An anal fissure is a tear or ulcer in the lining of the anal canal, the final part of the large intestine, starting from the rectum above and ending at the anal orifice. Anal fissures are relatively common, and are estimated to affect 1 in 10 people at some point throughout their lifetime.
Anal fissure can occur as a result of any circumstance that puts excessive pressure on the lining of the anus. Thus there are a variety of causes, which may include:
- Constipation with large or impacted stools
- Chronic or persistent diarrhea
- Inflammatory bowel disease (e.g. Crohn’s disease)
- Infections such as syphilis, herpes, generic for januvia HIV or tuberculosis
In some cases, there may be no clear, identifiable cause, and then it is referred to as idiopathic anal fissure.
The most obvious symptom of an anal fissure is a sharp pain during the passing of stools and a deep burning pain in the anal region for several hours after having a bowel movement. There may also be spasm of the circular muscle band or sphincter that keeps the anus closed or open according to one’s wish.
Some patients may also report bright red bleeding when they pass stools, which may be visible on the surface of the stool or on the toilet paper.
The diagnosis of anal fissures is usually made based on the reported symptoms, such as pain and bleeding when passing stools. In most cases, the fissure is also visible if the buttocks are pulled apart.
A digital rectal examination (DRE) involving the insertion of a well lubricated, gloved finger into the anus is used only if any condition causing these symptoms, other than an anal fissure, is suspected, because it can be quite painful with an anal fissure. If required, the application of anesthetic ointment for 10 minutes before the examination may help relax the tight opening. Other abnormalities can be ruled out with a DRE.
Anal fissures usually heal spontaneously within several weeks. However, there are several ways in which patients can aid the healing of the skin and deeper tissues, and prevent recurrence of the fissure.
Self-care tips include:
- Consuming adequate dietary fiber (from fruit, vegetables and whole grains)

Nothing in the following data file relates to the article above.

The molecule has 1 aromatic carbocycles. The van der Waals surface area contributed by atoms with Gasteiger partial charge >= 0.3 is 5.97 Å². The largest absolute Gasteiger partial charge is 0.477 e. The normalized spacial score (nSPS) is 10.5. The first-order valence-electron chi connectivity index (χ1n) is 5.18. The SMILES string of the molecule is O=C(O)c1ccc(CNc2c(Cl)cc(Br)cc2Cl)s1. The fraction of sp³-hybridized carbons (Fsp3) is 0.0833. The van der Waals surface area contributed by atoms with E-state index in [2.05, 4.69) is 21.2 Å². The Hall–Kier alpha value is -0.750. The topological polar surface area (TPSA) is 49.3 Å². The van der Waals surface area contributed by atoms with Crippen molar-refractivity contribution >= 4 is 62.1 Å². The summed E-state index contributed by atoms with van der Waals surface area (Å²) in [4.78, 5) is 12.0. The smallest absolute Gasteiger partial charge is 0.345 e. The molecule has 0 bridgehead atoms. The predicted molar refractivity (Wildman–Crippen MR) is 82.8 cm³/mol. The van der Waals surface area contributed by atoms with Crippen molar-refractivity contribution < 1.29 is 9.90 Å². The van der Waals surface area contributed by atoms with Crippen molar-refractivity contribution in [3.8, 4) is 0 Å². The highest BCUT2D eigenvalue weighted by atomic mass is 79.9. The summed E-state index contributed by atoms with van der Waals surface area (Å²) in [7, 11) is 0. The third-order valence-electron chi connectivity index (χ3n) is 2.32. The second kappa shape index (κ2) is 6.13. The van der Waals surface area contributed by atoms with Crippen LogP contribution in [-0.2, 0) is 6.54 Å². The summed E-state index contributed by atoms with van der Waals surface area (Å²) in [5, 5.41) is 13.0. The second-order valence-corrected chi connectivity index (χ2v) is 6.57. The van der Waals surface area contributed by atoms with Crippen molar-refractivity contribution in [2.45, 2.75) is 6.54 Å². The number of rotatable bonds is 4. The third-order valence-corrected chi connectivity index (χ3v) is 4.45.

- Staying hydrated with plenty of water
- Passing stools without delay when the urge presents
- Developing a regular bowel movement
- Exercising regularly (at least 30 minutes each day)
- Avoiding topical products containing fragrance or alcohol near the anal region
- Soaking the buttocks in a warm sitz bath regularly, 2-3 times a day
There are several medications that may be useful in the treatment of anal fissures, including:
- Analgesic medications (such as paracetamol or ibuprofen) to relieve pain
- Laxatives to reduce constipation and assist in easy and regular bowel movements
- Glyceryl trinitrate ointment applied topically to the anus to expand blood vessels
- Topical anesthetic applied topically to the anus to numb the area before passing stools
- Calcium channel blocker drugs applied topically to the anus to relax sphincter muscles
- Botulinum toxin injections to paralyze the sphincter muscles and prevent muscle spasms
Surgery is not required in most cases of anal fissure, which will heal spontaneously. In those patients who develop a chronic anal fissure, surgery may become inevitable, and is very effective, resulting in long-term cure in over 90% of these patients.
Two commonly performed surgical techniques include:
- Lateral sphincterotomy: an incision is made in the internal sphincter muscle to reduce the excessive tension which keeps the anus tightly closed, and so reduce the likelihood of fissure recurrence
- Advancement anal flap: uses healthy tissue from another area of the body to repair the anal fissure in cases where the fissure is complex
Both of these procedures may be appropriate to treat anal fissures in some patients. However, they are also associated with a small risk of bowel incontinence. They should, therefore, be reserved for patients in whom other treatment methods have been unsuccessful.
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Last Updated: Feb 26, 2019
Yolanda graduated with a Bachelor of Pharmacy at the University of South Australia and has experience working in both Australia and Italy. She is passionate about how medicine, diet and lifestyle affect our health and enjoys helping people understand this. In her spare time she loves to explore the world and learn about new cultures and languages.
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